Verdict for George Zimmerman has attorney’s split on the case

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ST. LOUIS, MO. (KPLR) – George Zimmerman's attorneys are earning praise in St. Louis for building his case of self-defense in his trial on a murder charge for shooting and killing Trayvon Martin, in Florida, in February of 2012.

Yet, even those you might expect to support Zimmerman, were seeing things from the other side in the wake of the Saturday night`s `not guilty` verdict.

'We respect the jury`s verdict.  Really what it boils down to is a kid minding his own business being followed by a stranger.  That`s not a theory, that`s the facts,' said prosecutor, Bernie De La Rionda, after losing his case.

'That really touches a nerve for a lot of people,' said St. Louis University Law Professor, Sue McGraugh, who specializes in criminal defense.

Yet, she was hardly surprised jurors found Zimmerman `not guilty`.

His team was able to get a computer generated re-enactment of his version of events and a theatrical demonstration of the alleged beating Zimmerman suffered, with Zimmerman`s attorney straddling a dummy as if it were Zimmerman, before the jurors.

So, even though he shot and killed a 17 year old armed with nothing more than Skittles candy, Zimmerman`s team weaved a plausible story of self-defense, McGraugh said.

'People want to hear a story.  They don`t want to hear isolated facts.  The defense was able to give them a story.  The prosecution really didn`t make an effort in creating an alternative version of events, or an alternative story,' McGraugh said.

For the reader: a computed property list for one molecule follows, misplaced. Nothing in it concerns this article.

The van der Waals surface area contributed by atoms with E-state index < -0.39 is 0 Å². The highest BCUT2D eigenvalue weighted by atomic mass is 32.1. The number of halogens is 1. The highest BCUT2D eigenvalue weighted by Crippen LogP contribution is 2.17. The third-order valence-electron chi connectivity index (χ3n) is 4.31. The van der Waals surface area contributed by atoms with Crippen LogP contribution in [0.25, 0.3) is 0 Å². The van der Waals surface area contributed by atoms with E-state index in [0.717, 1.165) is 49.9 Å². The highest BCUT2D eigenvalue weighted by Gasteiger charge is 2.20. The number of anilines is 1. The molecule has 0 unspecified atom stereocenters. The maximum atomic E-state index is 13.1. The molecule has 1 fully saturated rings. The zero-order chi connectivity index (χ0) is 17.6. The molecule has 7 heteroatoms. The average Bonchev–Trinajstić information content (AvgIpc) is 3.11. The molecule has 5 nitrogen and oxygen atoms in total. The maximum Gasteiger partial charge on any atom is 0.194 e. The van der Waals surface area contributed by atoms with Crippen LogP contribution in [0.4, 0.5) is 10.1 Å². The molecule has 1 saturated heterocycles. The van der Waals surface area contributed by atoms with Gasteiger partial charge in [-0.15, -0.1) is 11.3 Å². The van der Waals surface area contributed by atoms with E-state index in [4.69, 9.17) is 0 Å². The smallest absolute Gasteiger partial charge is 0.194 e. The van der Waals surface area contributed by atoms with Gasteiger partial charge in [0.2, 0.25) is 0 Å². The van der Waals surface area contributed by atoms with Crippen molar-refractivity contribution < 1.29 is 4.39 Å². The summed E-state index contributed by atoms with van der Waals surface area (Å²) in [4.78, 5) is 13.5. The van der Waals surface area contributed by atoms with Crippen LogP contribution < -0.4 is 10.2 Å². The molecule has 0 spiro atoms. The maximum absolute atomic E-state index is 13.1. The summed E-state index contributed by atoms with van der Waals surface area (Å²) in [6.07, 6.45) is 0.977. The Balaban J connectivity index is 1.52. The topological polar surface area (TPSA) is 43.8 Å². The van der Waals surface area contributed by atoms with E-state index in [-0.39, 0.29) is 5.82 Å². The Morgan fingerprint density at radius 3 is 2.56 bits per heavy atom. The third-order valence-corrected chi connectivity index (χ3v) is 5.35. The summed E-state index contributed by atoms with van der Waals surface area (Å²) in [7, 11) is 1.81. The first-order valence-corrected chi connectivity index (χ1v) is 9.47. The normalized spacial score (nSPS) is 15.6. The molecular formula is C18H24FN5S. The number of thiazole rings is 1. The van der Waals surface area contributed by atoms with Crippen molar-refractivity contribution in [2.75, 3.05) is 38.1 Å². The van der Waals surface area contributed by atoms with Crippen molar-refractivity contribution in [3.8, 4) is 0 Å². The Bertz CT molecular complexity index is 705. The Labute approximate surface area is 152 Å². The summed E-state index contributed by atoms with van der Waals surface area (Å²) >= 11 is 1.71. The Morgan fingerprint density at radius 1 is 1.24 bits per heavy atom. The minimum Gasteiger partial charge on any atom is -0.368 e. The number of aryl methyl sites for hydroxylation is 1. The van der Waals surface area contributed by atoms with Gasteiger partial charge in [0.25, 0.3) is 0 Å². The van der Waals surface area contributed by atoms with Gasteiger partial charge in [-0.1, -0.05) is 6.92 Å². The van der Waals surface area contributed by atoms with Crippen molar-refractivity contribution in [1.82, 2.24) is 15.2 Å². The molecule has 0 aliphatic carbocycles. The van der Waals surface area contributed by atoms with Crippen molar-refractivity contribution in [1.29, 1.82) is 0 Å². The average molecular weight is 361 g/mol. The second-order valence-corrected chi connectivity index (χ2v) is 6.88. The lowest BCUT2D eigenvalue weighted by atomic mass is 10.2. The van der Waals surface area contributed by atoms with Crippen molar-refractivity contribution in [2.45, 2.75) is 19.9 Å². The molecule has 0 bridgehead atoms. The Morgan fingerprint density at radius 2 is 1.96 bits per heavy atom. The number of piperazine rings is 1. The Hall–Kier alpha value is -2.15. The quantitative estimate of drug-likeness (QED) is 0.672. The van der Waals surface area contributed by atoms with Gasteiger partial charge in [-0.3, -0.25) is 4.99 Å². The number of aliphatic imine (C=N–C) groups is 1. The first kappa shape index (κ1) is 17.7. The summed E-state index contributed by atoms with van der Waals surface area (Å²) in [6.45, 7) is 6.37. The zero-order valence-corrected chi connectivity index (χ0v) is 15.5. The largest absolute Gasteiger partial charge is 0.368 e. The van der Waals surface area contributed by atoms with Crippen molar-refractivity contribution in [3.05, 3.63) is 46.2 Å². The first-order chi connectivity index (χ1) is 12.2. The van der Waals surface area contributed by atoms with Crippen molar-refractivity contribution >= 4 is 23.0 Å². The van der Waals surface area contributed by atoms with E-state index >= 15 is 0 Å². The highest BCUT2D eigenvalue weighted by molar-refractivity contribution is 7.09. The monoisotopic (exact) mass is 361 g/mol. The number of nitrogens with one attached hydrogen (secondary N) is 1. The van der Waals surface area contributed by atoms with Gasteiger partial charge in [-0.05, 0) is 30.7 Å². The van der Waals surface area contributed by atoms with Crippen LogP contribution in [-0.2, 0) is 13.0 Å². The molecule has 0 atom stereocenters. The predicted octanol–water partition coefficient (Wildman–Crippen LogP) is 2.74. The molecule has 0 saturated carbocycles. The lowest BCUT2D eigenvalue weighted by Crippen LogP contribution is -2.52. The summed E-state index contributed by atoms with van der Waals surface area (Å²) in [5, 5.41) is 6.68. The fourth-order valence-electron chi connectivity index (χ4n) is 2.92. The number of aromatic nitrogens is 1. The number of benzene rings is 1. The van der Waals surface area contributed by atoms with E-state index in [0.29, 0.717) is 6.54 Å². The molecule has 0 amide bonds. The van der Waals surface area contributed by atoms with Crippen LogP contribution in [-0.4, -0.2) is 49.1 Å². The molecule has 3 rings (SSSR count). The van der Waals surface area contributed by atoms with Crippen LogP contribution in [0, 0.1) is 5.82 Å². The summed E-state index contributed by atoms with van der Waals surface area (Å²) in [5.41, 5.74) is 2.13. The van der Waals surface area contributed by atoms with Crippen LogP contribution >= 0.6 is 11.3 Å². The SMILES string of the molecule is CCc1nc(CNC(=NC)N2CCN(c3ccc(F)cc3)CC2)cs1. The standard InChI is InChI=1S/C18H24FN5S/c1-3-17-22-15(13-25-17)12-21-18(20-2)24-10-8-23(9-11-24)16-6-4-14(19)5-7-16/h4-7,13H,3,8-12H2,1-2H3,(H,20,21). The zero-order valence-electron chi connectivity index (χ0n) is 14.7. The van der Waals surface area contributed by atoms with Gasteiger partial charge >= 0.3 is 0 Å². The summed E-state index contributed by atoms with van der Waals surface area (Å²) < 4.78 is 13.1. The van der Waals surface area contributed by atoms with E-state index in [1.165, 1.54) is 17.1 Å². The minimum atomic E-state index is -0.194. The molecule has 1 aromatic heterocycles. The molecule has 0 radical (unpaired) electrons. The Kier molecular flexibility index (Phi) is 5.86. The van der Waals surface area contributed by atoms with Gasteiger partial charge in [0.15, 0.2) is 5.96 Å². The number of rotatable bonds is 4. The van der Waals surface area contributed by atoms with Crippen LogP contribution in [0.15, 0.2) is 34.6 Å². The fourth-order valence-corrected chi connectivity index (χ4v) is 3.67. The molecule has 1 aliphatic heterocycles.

Even if this was the perfect case of self-defense, it had defense attorneys across the country flipped over to the other side, rooting for the prosecution, because what was at the heart of it mattered most: a kid walking through the neighborhood on his way home from buying Skittles, should not end up dead.

'A lot of my colleagues have been disappointed in the verdict.  That`s unusual,' McGraugh said, maintaining that defense attorneys often dealt most directly with the racial overtones of criminal case.

'Is this what we`ve come to that every 17 year old African American male is suspicious just because of their race and their age and the fact that they had on a `hoodie`? ' she said.

Still, those attorneys stand by a system where 'stand your ground’ can carry more weight than 'what if it was my kid?'

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